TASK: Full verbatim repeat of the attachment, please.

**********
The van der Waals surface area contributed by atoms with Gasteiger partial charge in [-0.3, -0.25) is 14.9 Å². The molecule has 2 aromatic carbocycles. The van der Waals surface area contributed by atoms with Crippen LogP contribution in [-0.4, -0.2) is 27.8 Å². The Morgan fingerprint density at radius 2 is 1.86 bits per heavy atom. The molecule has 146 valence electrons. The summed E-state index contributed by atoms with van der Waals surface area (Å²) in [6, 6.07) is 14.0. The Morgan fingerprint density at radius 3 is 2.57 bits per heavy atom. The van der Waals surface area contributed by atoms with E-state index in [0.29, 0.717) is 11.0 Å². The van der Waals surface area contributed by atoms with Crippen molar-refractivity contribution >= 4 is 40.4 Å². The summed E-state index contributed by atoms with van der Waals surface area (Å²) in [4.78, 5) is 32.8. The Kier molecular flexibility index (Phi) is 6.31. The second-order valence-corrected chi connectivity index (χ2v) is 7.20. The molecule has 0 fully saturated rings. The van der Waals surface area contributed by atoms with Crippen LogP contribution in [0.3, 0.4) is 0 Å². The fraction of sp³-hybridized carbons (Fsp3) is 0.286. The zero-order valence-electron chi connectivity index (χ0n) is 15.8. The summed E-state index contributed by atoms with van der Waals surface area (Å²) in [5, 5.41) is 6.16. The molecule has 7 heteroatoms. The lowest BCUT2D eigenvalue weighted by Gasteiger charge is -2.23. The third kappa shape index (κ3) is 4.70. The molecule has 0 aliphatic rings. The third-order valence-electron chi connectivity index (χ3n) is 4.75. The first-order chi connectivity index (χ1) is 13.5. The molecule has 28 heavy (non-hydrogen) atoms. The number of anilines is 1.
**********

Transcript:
The van der Waals surface area contributed by atoms with Gasteiger partial charge in [-0.3, -0.25) is 14.9 Å². The molecule has 2 aromatic carbocycles. The van der Waals surface area contributed by atoms with Crippen LogP contribution in [-0.4, -0.2) is 27.8 Å². The Morgan fingerprint density at radius 2 is 1.86 bits per heavy atom. The molecule has 146 valence electrons. The summed E-state index contributed by atoms with van der Waals surface area (Å²) in [6, 6.07) is 14.0. The Morgan fingerprint density at radius 3 is 2.57 bits per heavy atom. The van der Waals surface area contributed by atoms with E-state index in [0.29, 0.717) is 11.0 Å². The van der Waals surface area contributed by atoms with Crippen molar-refractivity contribution >= 4 is 40.4 Å². The summed E-state index contributed by atoms with van der Waals surface area (Å²) in [4.78, 5) is 32.8. The Kier molecular flexibility index (Phi) is 6.31. The second-order valence-corrected chi connectivity index (χ2v) is 7.20. The molecule has 0 fully saturated rings. The van der Waals surface area contributed by atoms with Crippen LogP contribution in [0.3, 0.4) is 0 Å². The fraction of sp³-hybridized carbons (Fsp3) is 0.286. The zero-order valence-electron chi connectivity index (χ0n) is 15.8. The summed E-state index contributed by atoms with van der Waals surface area (Å²) in [5, 5.41) is 6.16. The molecule has 7 heteroatoms. The lowest BCUT2D eigenvalue weighted by Gasteiger charge is -2.23. The third kappa shape index (κ3) is 4.70. The molecule has 0 aliphatic rings. The third-order valence-electron chi connectivity index (χ3n) is 4.75. The first-order chi connectivity index (χ1) is 13.5. The molecule has 28 heavy (non-hydrogen) atoms. The number of anilines is 1.